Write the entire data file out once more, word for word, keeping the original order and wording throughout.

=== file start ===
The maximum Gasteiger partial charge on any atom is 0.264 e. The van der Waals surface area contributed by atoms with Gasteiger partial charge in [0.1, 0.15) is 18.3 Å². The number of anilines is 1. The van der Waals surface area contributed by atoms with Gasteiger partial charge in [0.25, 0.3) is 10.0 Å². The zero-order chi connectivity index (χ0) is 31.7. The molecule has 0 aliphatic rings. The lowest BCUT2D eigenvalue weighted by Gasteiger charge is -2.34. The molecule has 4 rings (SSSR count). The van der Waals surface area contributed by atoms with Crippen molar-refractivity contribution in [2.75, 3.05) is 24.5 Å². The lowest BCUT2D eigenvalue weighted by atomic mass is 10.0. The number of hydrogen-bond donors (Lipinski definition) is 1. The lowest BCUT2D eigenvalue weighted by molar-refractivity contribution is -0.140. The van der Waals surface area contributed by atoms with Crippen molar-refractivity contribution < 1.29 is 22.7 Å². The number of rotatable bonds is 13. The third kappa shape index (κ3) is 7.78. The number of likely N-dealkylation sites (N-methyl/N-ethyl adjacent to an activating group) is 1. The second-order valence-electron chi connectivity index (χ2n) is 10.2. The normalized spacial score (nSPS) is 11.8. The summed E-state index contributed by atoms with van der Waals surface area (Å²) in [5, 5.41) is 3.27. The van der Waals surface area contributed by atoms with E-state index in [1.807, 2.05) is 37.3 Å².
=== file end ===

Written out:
The maximum Gasteiger partial charge on any atom is 0.264 e. The van der Waals surface area contributed by atoms with Gasteiger partial charge in [0.1, 0.15) is 18.3 Å². The number of anilines is 1. The van der Waals surface area contributed by atoms with Gasteiger partial charge in [0.25, 0.3) is 10.0 Å². The zero-order chi connectivity index (χ0) is 31.7. The molecule has 0 aliphatic rings. The lowest BCUT2D eigenvalue weighted by Gasteiger charge is -2.34. The molecule has 4 rings (SSSR count). The van der Waals surface area contributed by atoms with Crippen molar-refractivity contribution in [2.75, 3.05) is 24.5 Å². The lowest BCUT2D eigenvalue weighted by atomic mass is 10.0. The number of hydrogen-bond donors (Lipinski definition) is 1. The lowest BCUT2D eigenvalue weighted by molar-refractivity contribution is -0.140. The van der Waals surface area contributed by atoms with Crippen molar-refractivity contribution < 1.29 is 22.7 Å². The number of rotatable bonds is 13. The third kappa shape index (κ3) is 7.78. The number of likely N-dealkylation sites (N-methyl/N-ethyl adjacent to an activating group) is 1. The second-order valence-electron chi connectivity index (χ2n) is 10.2. The normalized spacial score (nSPS) is 11.8. The summed E-state index contributed by atoms with van der Waals surface area (Å²) in [5, 5.41) is 3.27. The van der Waals surface area contributed by atoms with E-state index in [1.807, 2.05) is 37.3 Å².